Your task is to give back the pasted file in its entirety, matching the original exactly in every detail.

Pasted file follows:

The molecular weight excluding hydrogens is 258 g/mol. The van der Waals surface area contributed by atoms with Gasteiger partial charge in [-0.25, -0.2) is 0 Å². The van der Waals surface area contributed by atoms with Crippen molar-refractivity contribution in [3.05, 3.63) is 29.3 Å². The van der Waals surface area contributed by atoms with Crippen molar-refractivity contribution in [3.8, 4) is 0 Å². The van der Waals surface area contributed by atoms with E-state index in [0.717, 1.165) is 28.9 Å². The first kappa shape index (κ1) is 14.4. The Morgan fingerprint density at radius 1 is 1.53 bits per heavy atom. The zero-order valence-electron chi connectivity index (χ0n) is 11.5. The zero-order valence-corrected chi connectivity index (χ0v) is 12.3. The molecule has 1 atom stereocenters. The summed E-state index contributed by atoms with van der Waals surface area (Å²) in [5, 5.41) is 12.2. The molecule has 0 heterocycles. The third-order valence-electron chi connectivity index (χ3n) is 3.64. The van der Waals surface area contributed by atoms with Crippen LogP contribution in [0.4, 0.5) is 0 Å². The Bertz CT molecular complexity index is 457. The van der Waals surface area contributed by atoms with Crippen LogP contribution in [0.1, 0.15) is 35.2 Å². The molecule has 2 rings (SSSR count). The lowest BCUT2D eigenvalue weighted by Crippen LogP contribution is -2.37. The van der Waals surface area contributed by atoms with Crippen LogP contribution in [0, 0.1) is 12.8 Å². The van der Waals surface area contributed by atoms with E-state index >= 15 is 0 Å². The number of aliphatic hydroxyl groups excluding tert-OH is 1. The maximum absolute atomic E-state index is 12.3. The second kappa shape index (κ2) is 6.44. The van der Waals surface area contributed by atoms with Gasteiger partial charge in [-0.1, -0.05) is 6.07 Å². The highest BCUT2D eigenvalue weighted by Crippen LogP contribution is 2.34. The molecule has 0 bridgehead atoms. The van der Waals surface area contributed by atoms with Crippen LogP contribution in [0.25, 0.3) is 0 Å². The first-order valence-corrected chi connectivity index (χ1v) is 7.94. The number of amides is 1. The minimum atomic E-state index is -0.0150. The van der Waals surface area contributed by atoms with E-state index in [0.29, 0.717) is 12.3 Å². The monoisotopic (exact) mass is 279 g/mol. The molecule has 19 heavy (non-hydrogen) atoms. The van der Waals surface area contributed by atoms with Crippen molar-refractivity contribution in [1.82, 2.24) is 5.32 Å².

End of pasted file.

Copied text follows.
The molecular weight excluding hydrogens is 258 g/mol. The van der Waals surface area contributed by atoms with Gasteiger partial charge in [-0.25, -0.2) is 0 Å². The van der Waals surface area contributed by atoms with Crippen molar-refractivity contribution in [3.05, 3.63) is 29.3 Å². The van der Waals surface area contributed by atoms with Crippen molar-refractivity contribution in [3.8, 4) is 0 Å². The van der Waals surface area contributed by atoms with E-state index in [0.717, 1.165) is 28.9 Å². The first kappa shape index (κ1) is 14.4. The Morgan fingerprint density at radius 1 is 1.53 bits per heavy atom. The zero-order valence-electron chi connectivity index (χ0n) is 11.5. The zero-order valence-corrected chi connectivity index (χ0v) is 12.3. The molecule has 1 atom stereocenters. The summed E-state index contributed by atoms with van der Waals surface area (Å²) in [5, 5.41) is 12.2. The molecule has 0 heterocycles. The third-order valence-electron chi connectivity index (χ3n) is 3.64. The van der Waals surface area contributed by atoms with Crippen LogP contribution in [0.4, 0.5) is 0 Å². The Bertz CT molecular complexity index is 457. The van der Waals surface area contributed by atoms with Crippen LogP contribution in [0.1, 0.15) is 35.2 Å². The molecule has 2 rings (SSSR count). The lowest BCUT2D eigenvalue weighted by Crippen LogP contribution is -2.37. The van der Waals surface area contributed by atoms with Crippen LogP contribution in [0, 0.1) is 12.8 Å². The van der Waals surface area contributed by atoms with E-state index >= 15 is 0 Å². The number of aliphatic hydroxyl groups excluding tert-OH is 1. The maximum absolute atomic E-state index is 12.3. The second kappa shape index (κ2) is 6.44. The van der Waals surface area contributed by atoms with Gasteiger partial charge in [-0.1, -0.05) is 6.07 Å². The highest BCUT2D eigenvalue weighted by Crippen LogP contribution is 2.34. The molecule has 0 bridgehead atoms. The van der Waals surface area contributed by atoms with Crippen LogP contribution in [0.25, 0.3) is 0 Å². The first-order valence-corrected chi connectivity index (χ1v) is 7.94. The number of amides is 1. The minimum atomic E-state index is -0.0150. The van der Waals surface area contributed by atoms with E-state index in [0.29, 0.717) is 12.3 Å². The monoisotopic (exact) mass is 279 g/mol. The molecule has 19 heavy (non-hydrogen) atoms. The van der Waals surface area contributed by atoms with Crippen molar-refractivity contribution in [1.82, 2.24) is 5.32 Å².